The demand for bully sticks has skyrocketed in recent years. They are made from a single ingredient, which is beef pizzle (penis. Eww. We know!). However, owners have been reporting these sticks as long lasting chews for some dogs. Natural and digestible, high in protein, and dogs love them. Placing them as a healthy considered relatively safe chews. Luckily there is a wide collection of bully sticks on the market. Various shapes and sizes are available to match what you and your pup might like. Also an appropriate sized bully stick will limit the choking hazard of a dog swallowing the whole thing at once. Some owners have said certain brands of bully sticks have somewhat of a odor to them. For more information we wrote an in depth article on bully sticks. Our personal bully sticks come from Desert Dog Products where we also get our Yak Chews from.
Yak Cheese Chews
Yak Cheese for a dog? Isn’t milk bad for a dog? Yak chews are the new thing getting increasingly popular. Limited ingredients, Yak and/or cow milk, some lime juice and a little bit of salt. This is actually a human grade lactose free hard cheese that dogs love. It’s digestible, natural, high in protein and low fat! Dogs take forever to chew these bars up and while they are working the chew it helps clean their teeth! If you are interested in trying one of these chews we get both our bully sticks and Yak Chews from Desert Dog Products.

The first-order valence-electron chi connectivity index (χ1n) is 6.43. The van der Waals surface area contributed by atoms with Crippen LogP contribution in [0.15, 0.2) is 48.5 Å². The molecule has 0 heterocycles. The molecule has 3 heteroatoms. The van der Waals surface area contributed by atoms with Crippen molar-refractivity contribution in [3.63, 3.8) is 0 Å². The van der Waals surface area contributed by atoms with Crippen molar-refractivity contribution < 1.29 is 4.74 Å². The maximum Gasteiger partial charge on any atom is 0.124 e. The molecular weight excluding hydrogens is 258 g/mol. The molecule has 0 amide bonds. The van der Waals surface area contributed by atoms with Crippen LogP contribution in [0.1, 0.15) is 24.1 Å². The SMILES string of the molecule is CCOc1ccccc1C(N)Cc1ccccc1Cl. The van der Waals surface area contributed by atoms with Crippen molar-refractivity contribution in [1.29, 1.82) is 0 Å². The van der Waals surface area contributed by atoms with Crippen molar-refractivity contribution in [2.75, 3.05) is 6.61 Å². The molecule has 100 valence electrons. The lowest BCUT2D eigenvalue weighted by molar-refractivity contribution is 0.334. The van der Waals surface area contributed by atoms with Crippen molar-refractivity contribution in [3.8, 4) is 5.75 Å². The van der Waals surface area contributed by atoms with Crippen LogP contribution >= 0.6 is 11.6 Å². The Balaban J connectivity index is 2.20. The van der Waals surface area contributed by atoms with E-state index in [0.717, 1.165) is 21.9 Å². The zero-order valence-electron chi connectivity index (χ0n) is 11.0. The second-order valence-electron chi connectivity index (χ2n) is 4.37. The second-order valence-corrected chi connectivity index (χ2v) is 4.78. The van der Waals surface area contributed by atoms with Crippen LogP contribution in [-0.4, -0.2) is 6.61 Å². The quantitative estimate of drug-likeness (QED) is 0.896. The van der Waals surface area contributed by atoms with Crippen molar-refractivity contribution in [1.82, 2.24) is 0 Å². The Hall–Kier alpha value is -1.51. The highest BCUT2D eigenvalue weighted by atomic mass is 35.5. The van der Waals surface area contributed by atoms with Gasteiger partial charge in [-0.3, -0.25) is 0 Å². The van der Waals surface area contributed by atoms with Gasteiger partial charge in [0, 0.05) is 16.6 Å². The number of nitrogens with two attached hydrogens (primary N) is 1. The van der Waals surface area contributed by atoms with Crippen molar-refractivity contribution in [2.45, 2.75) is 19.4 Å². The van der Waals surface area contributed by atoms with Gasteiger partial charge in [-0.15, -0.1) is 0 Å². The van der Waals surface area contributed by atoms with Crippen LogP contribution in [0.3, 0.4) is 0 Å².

Tracheas (or other animal parts)
Tracheas are known to benefit dogs’ joints. Other safe animal parts for chewing include the gullet, tendons, tripe, and aorta. They tend to last longer than dental chews and tend to not have an odor to them.
You may want to try out different dog safe chews until you find one that works for your pup. Age, size, dental health, and temperament all factor in to the decision. It is important that you talk to your veterinarian about which safe chew might be best for your pup. There is a lot to consider and a lot of options out there.